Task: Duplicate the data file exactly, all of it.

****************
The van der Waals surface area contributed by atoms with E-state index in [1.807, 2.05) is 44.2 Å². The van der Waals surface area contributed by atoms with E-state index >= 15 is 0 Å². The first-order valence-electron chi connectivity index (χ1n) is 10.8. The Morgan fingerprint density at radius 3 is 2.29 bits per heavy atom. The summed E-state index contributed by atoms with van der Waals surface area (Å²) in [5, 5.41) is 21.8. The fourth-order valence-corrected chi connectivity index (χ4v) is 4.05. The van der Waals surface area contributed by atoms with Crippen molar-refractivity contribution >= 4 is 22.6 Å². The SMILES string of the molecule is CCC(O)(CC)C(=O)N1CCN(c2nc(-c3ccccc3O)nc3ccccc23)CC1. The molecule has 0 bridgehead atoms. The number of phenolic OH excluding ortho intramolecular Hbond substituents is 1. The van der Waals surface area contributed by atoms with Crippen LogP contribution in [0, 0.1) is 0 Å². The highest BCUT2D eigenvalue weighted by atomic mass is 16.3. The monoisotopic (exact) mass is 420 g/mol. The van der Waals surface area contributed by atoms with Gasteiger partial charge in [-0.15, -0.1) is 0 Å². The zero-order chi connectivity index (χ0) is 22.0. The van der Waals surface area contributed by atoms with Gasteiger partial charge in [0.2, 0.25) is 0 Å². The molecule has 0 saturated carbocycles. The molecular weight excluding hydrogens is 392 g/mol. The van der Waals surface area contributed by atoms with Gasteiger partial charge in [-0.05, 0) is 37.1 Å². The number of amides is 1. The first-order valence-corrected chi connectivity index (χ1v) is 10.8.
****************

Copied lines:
The van der Waals surface area contributed by atoms with E-state index in [1.807, 2.05) is 44.2 Å². The van der Waals surface area contributed by atoms with E-state index >= 15 is 0 Å². The first-order valence-electron chi connectivity index (χ1n) is 10.8. The Morgan fingerprint density at radius 3 is 2.29 bits per heavy atom. The summed E-state index contributed by atoms with van der Waals surface area (Å²) in [5, 5.41) is 21.8. The fourth-order valence-corrected chi connectivity index (χ4v) is 4.05. The van der Waals surface area contributed by atoms with Crippen molar-refractivity contribution >= 4 is 22.6 Å². The SMILES string of the molecule is CCC(O)(CC)C(=O)N1CCN(c2nc(-c3ccccc3O)nc3ccccc23)CC1. The molecule has 0 bridgehead atoms. The number of phenolic OH excluding ortho intramolecular Hbond substituents is 1. The van der Waals surface area contributed by atoms with Crippen LogP contribution in [0, 0.1) is 0 Å². The highest BCUT2D eigenvalue weighted by atomic mass is 16.3. The monoisotopic (exact) mass is 420 g/mol. The van der Waals surface area contributed by atoms with Gasteiger partial charge in [-0.15, -0.1) is 0 Å². The zero-order chi connectivity index (χ0) is 22.0. The van der Waals surface area contributed by atoms with Gasteiger partial charge in [0.2, 0.25) is 0 Å². The molecule has 0 saturated carbocycles. The molecular weight excluding hydrogens is 392 g/mol. The van der Waals surface area contributed by atoms with Gasteiger partial charge in [-0.05, 0) is 37.1 Å². The number of amides is 1. The first-order valence-corrected chi connectivity index (χ1v) is 10.8.